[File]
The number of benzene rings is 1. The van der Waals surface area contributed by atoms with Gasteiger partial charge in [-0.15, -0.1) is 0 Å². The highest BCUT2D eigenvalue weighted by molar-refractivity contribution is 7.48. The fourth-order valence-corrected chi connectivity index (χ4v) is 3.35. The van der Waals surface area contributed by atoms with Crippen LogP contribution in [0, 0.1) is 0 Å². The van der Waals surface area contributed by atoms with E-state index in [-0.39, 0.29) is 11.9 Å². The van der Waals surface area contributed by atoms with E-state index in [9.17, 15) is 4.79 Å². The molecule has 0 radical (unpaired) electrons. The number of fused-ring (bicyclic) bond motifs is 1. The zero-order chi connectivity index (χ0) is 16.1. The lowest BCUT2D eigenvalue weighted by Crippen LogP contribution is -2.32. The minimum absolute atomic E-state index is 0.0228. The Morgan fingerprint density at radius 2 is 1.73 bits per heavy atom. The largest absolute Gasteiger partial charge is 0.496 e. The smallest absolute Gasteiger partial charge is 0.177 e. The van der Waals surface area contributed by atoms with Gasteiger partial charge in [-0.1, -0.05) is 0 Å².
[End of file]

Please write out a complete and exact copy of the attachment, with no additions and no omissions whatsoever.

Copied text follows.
The number of benzene rings is 1. The van der Waals surface area contributed by atoms with Gasteiger partial charge in [-0.15, -0.1) is 0 Å². The highest BCUT2D eigenvalue weighted by molar-refractivity contribution is 7.48. The fourth-order valence-corrected chi connectivity index (χ4v) is 3.35. The van der Waals surface area contributed by atoms with Crippen LogP contribution in [0, 0.1) is 0 Å². The van der Waals surface area contributed by atoms with E-state index in [-0.39, 0.29) is 11.9 Å². The van der Waals surface area contributed by atoms with E-state index in [9.17, 15) is 4.79 Å². The molecule has 0 radical (unpaired) electrons. The number of fused-ring (bicyclic) bond motifs is 1. The zero-order chi connectivity index (χ0) is 16.1. The lowest BCUT2D eigenvalue weighted by Crippen LogP contribution is -2.32. The minimum absolute atomic E-state index is 0.0228. The Morgan fingerprint density at radius 2 is 1.73 bits per heavy atom. The largest absolute Gasteiger partial charge is 0.496 e. The smallest absolute Gasteiger partial charge is 0.177 e. The van der Waals surface area contributed by atoms with Gasteiger partial charge in [-0.1, -0.05) is 0 Å².